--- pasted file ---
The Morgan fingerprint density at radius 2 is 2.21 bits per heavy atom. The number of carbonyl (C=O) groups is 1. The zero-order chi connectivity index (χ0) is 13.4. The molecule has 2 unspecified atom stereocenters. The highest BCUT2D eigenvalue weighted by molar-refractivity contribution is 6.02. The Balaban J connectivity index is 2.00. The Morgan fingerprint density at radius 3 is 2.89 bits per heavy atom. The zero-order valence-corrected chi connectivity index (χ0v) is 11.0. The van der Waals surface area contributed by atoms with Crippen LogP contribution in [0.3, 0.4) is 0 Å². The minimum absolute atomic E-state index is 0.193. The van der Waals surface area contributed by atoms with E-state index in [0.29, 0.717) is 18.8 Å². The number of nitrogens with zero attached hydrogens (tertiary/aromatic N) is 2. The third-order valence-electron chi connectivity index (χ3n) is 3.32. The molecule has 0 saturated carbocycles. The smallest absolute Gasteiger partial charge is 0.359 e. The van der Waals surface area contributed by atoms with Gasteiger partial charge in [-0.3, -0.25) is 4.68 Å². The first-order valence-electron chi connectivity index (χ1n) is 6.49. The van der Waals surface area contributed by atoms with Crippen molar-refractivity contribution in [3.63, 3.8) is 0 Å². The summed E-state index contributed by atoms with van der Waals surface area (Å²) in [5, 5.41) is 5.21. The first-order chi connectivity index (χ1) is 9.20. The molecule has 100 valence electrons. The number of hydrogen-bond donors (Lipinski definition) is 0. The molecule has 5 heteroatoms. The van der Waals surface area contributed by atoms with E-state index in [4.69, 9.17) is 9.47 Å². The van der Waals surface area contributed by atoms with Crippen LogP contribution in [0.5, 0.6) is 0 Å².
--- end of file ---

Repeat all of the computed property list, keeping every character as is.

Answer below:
The Morgan fingerprint density at radius 2 is 2.21 bits per heavy atom. The number of carbonyl (C=O) groups is 1. The zero-order chi connectivity index (χ0) is 13.4. The molecule has 2 unspecified atom stereocenters. The highest BCUT2D eigenvalue weighted by molar-refractivity contribution is 6.02. The Balaban J connectivity index is 2.00. The Morgan fingerprint density at radius 3 is 2.89 bits per heavy atom. The zero-order valence-corrected chi connectivity index (χ0v) is 11.0. The van der Waals surface area contributed by atoms with Crippen LogP contribution in [0.3, 0.4) is 0 Å². The minimum absolute atomic E-state index is 0.193. The van der Waals surface area contributed by atoms with E-state index in [0.29, 0.717) is 18.8 Å². The number of nitrogens with zero attached hydrogens (tertiary/aromatic N) is 2. The third-order valence-electron chi connectivity index (χ3n) is 3.32. The molecule has 0 saturated carbocycles. The smallest absolute Gasteiger partial charge is 0.359 e. The van der Waals surface area contributed by atoms with Gasteiger partial charge in [-0.3, -0.25) is 4.68 Å². The first-order valence-electron chi connectivity index (χ1n) is 6.49. The van der Waals surface area contributed by atoms with Crippen molar-refractivity contribution in [3.63, 3.8) is 0 Å². The summed E-state index contributed by atoms with van der Waals surface area (Å²) in [5, 5.41) is 5.21. The first-order chi connectivity index (χ1) is 9.20. The molecule has 100 valence electrons. The number of hydrogen-bond donors (Lipinski definition) is 0. The molecule has 5 heteroatoms. The van der Waals surface area contributed by atoms with E-state index in [4.69, 9.17) is 9.47 Å². The van der Waals surface area contributed by atoms with Crippen LogP contribution in [0.5, 0.6) is 0 Å².